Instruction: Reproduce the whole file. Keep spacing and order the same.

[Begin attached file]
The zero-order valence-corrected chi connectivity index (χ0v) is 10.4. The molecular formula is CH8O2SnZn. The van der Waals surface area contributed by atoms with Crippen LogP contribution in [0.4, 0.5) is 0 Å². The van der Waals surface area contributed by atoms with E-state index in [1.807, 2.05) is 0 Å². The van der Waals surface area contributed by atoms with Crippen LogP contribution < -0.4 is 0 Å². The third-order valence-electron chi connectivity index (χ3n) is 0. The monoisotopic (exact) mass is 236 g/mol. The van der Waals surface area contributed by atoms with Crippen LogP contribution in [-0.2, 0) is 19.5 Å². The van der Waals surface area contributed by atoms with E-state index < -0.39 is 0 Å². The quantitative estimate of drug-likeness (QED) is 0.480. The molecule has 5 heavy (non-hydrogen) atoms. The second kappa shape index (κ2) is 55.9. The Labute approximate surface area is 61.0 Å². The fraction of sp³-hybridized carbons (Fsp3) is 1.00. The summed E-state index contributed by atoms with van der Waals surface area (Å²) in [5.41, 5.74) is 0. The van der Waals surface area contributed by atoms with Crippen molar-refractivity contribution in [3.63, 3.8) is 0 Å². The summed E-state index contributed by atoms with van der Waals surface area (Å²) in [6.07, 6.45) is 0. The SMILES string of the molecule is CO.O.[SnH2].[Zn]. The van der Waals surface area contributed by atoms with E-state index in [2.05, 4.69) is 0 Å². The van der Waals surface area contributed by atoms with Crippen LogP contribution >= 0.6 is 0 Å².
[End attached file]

The zero-order valence-corrected chi connectivity index (χ0v) is 10.4. The molecular formula is CH8O2SnZn. The van der Waals surface area contributed by atoms with Crippen LogP contribution in [0.4, 0.5) is 0 Å². The van der Waals surface area contributed by atoms with E-state index in [1.807, 2.05) is 0 Å². The van der Waals surface area contributed by atoms with Crippen LogP contribution < -0.4 is 0 Å². The third-order valence-electron chi connectivity index (χ3n) is 0. The monoisotopic (exact) mass is 236 g/mol. The van der Waals surface area contributed by atoms with Crippen LogP contribution in [-0.2, 0) is 19.5 Å². The van der Waals surface area contributed by atoms with E-state index < -0.39 is 0 Å². The quantitative estimate of drug-likeness (QED) is 0.480. The molecule has 5 heavy (non-hydrogen) atoms. The second kappa shape index (κ2) is 55.9. The Labute approximate surface area is 61.0 Å². The fraction of sp³-hybridized carbons (Fsp3) is 1.00. The summed E-state index contributed by atoms with van der Waals surface area (Å²) in [5.41, 5.74) is 0. The van der Waals surface area contributed by atoms with Crippen molar-refractivity contribution in [3.63, 3.8) is 0 Å². The summed E-state index contributed by atoms with van der Waals surface area (Å²) in [6.07, 6.45) is 0. The SMILES string of the molecule is CO.O.[SnH2].[Zn]. The van der Waals surface area contributed by atoms with E-state index in [2.05, 4.69) is 0 Å². The van der Waals surface area contributed by atoms with Crippen LogP contribution >= 0.6 is 0 Å².